Episode 138: Genesis, Note to the Reader 3

In which we discuss sex three ways ... oh, yes, and Hebrew.
Genesis, Note to the Reader 3
(download or listen via this link)
Book Information
  • This book is in under copyright. Forgotten Classics has been granted the non-exclusive right to read Robert Alter's translation of Genesis and his commentary. This book is published by WW Norton. Please contact Mr. Alter or his agent for any permissions. Many thanks to Robert Alter and Georges Borchardt for their graciousness in allowing us to read this book.
  • If you are enjoying this reading, please buy Genesis. It comes to life even more when you are able to see and ponder the words.
  • Story rating: R for adult situations and commentary.
  • I will do my best to properly pronounce any Hebrew words but cannot promise accuracy. Biblical words may be pronounced using this guide.
Podcast Highlight
Other Links
My Huffduffer feed


  1. Hi Julie,

    There are several problems with this issue.
    After 24 mins a disturbance and sudden jump in the middle of the sentence and after 46 mins a sudden silence mid-sentence and then the end-tune of the reading.

    It pains me to hear you struggle with the Hebrew. The Hebrew pronunciation guide is not helpful?


  2. The disturbance in my recording was at 34 minutes; 24 minutes from the conclusion.

    Much of the Hebrew was workable. I can understand why you'd choose to spell letter by letter of words such as me'or or others where the syllable break is between vowels; still, it makes me stop and re-assemble the word in my head, and by the time I'm ready, you are far ahead... Don't worry, I'll manage! ;)


  3. Let me check it out ... my proofing didn't have that so I wonder if I uploaded the wrong version. Thanks for the heads-up on that.

    Pirvonen ... thank you for your understanding about the difficulties with Hebrew.

    Anne ... that guide is for Biblical words only, not for general Hebrew, which I have been unable to find a general pronunciation guide for.

  4. The pronunciation rules for Hebrew are pretty easy - can I offer my help again?

  5. Anne, you are very kind to offer.

    However, ironically it is my past experience with your German (etc.) pronunciation assistance that leads me to just forge ahead. It took much extra time to listen to your kind assistance and then to attempt it myself. As you, yourself, reported in a subsequent review ... I was unable to produce tolerable German.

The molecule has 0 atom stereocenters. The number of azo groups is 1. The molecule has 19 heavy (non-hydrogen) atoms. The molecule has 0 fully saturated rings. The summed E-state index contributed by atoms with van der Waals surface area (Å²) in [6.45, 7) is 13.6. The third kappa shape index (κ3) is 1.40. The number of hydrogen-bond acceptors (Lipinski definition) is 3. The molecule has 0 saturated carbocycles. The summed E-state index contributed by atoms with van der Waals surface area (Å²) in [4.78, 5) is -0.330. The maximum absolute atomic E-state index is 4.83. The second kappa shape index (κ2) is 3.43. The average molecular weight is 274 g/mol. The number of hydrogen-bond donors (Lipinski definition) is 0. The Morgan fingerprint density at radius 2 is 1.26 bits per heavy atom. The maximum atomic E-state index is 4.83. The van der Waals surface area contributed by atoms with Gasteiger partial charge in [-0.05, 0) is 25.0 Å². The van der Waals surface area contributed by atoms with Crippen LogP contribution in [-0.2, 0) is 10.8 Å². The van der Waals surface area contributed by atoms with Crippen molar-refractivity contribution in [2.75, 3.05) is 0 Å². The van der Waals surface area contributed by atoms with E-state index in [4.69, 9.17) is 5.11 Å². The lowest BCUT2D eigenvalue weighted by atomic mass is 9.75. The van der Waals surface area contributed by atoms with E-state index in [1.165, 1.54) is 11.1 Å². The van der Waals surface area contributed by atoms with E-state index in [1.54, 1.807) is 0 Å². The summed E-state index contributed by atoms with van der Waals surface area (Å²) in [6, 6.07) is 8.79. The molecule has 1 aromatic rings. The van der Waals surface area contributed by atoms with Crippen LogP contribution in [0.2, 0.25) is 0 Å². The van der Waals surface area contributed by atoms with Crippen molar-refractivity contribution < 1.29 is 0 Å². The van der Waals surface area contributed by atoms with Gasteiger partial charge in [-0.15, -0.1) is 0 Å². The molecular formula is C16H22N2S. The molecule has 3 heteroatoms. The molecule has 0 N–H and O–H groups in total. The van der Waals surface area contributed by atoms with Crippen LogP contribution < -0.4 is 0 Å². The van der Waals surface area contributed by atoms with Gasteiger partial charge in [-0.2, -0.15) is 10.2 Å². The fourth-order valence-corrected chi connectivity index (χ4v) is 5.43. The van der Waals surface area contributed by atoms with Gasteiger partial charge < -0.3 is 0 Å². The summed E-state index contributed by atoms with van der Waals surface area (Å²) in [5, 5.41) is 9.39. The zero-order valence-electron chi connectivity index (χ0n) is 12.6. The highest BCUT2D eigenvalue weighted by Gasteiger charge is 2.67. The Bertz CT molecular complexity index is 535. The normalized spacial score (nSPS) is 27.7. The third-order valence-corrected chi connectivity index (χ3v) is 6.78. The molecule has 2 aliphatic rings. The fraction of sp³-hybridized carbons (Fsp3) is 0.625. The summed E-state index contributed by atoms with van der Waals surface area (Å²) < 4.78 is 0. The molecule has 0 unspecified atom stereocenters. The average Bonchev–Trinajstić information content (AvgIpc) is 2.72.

I do not know how Hebrew would be any different.

    It pains me to hoist you on your own petard, but I have only so much time and clearly very little talent in this area ... so why would I waste your time and mine on something that would fail?

  6. because with Hebrew it IS different. German has many fine distinctions that make you sound very awkward if you do not get them right.
    Hebrew can be simplified to sounds that you are familiar with in English. You can wreck a lot without sounding really bad. But sometimes if you get the sound wrong, the meaning changes, so that makes it important.
    How easy is it? For example, Hebrew has only 5 vowel sounds:
    a as in art,
    e as in when,
    i as in beat,
    o as in cloak and
    u as in book.
    They are never longer nor shorter, just these five.
    And they are almost always transliterated as the letters I gave you, although i may also come up as y.
    And if you see a combination, then you can assume they are repeated. Like 'NAAR' would be "na-ar"; 'PEER' would be "pe-er"; 'LEAN' would be "le-an" etc.
    In addition, stress in Hebrew is mostly on the last syllable.
    Then there is no 'th' in Hebrew, so if you see t and h together they are just t, or you might have two syllable, one that ends in t and one that commences with h.

    I can give you a little bit more, but this is just to let you in on some of the straightforward stuff.

  7. You know, I just checked two names with the guide at betterdaysarecoming and you pronounced them exactly as this guide indicates.
    I am beginning to understand that this guide is not telling you how to pronounce the names in some Hebrew proximity, but rather according to some English tradition.
    That explains a lot. I am sorry to have pestered you so much about the pronunciation.

  8. Aha! That does explain a lot! Especially if you were HEARING me not even getting basic names right, no wonder you were having a hard time.

    Thank you for taking that extra step to dig deeper. :-)


I can't hear you ...